Review of Millstone Cellar’s “Cobbler” variety. This is the first cider I’ve tried from Millstone Cellars, the first highly rustic cider, and I believe my first East Coast craft cider. Lots of firsts this time around. I love the bottle design and color with this one!
Cidery: Millstone Cellars
Cidery Location: Monkton MD
How Supplied: 750ml clear glass resealable bottle (wax covered top)
Availability: MD, VA, DC, DE, NY, WA, and soon to be CA
From Kyle Sherrer, Owner/Fermentologist at Millstone:
The Cider: The Cobbler was 8 barrels of peach wine fermented and aged in bourbon barrels using wild yeast for the fermentation and aging for 6 months. The cider was 22 barrels blended in after oak barrel aging in nuetral oak for 6 months and consisted of Goldrush and York Imperial varietals. We then bottle conditioned the cider using house made unfermented ice cider. The cider has characteristics of peach skin and a lactic soft cheese like quality as well as a hint of vanilla from the bourbon barrel. Like all of our ciders it is dry has high acid and a moderate helping of funk.
The Cidery: We are a cidery that focuses solely on rustic ciders and by that I mean we do all unfiltered, unsulfited, unpastuerized naturally dry ciders that are all wild yeast influenced. All of our ciders are fermented single varietal and then we blend varietals after aging (generally 6-8 months) for the final ciders. All of our ciders are fermented and aged in oak aging Sur Lie (on top of the lee’s) the entire time which helps round out the flavor profile and encourage a natural malolactic fermentation for all of our ciders. Lastly we source all of our ingredients within 150 miles of our cidery.
Where Bought: Schilling Cider House in Fremont neighborhood of Seattle WA
Where Drank: home
How Found: Browsing cider stuff on the internet, then I saw a post on Schilling’s Facebook that they carried this one, so I looked for it at the Cider House. I love the idea of a barrel aged peach cider.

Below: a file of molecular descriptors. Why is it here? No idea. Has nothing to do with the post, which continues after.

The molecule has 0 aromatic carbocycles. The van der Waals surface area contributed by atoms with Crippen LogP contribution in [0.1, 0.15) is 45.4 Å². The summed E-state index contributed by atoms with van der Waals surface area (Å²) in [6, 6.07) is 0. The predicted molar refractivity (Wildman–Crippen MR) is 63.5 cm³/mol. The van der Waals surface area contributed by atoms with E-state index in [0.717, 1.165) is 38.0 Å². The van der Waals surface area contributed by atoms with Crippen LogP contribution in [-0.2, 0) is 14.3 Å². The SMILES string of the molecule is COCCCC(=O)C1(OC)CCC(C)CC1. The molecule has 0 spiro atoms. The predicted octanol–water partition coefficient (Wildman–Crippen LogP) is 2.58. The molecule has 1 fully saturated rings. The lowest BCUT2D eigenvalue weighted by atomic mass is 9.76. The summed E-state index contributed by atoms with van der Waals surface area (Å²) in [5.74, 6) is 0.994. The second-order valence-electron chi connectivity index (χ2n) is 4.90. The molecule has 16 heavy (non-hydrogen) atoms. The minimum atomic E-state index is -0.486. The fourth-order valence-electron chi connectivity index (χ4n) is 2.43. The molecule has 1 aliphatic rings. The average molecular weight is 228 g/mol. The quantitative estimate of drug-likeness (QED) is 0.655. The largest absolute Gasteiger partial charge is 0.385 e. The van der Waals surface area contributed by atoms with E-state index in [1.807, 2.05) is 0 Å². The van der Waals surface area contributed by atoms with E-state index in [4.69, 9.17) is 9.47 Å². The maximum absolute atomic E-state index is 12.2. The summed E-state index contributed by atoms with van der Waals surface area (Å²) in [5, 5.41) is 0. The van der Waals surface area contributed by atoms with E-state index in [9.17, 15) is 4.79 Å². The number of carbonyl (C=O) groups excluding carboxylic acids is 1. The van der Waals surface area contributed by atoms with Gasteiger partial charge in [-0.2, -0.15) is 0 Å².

First Impression: Cloudy lemonade yellow color. Significant yeast sediment, especially stuck inside the bottom of the bottle. Mild carbonation. Yeasty citrus scent.
Opinion: Dry. Overwhelmingly mouth-puckering farmhouse funky tangy sour tartness. I only detect citrus, not peach. Very very long finish (oddly enough I couldn’t eliminate the taste for hours). High tannin thick mouthfeel. Heavy bodied. I couldn’t detect any barrel influence as the other qualities were a bit overwhelming to the palate for me. I had three other taste-testers, and all four of us agreed it was unfortunately undrinkable. I don’t mind a dry & funky cider, but the mouth-puckering astringent tang was intolerable.
I hadn’t been expecting this style of cider from the description on the bottle & their website (it only mentioned cask aged cider, bourbon barrel aged rustic peach wine, & farmhouse style). However, after I purchased the bottle, from the reviews and the information the cidery gave me, I discovered this is supposed to be a funky cider style. I think I got a bit too excited about barrel aged & peach and didn’t do enough detailed research before buying this cider. Millstone utilized wild yeast fermentation, bottle conditioning, and kept the cider unfiltered, all of which appear to make very unique funky ciders. Although I wasn’t expecting a sweet cider, with a name like Cobbler and the addition of peach wine, I was expecting some significant peach flavor, but none was detectable.
Most Similar to: Nothing I’ve had! Apparently this is comparable to Basque or Austrian Spanish ciders, but the couple I’ve tried weren’t this polarizing.
Closing Notes: This cider was unfortunately a big disappointment. I just don’t think this style of cider is my cup of tea. Its probably a love it or hate it thing. However, if you enjoy a funky high acidic tart rustic cider, you may like ciders from Millstone…they are definitely unique! It seems that plenty of folks do enjoy their ciders (see UNTAPPD and RateBeer), just not me.
Have you tried Millstone Cobbler? What did you think?
One thought on “Millstone Cobbler”
Love that bottle and this one sounds intriguing to me!
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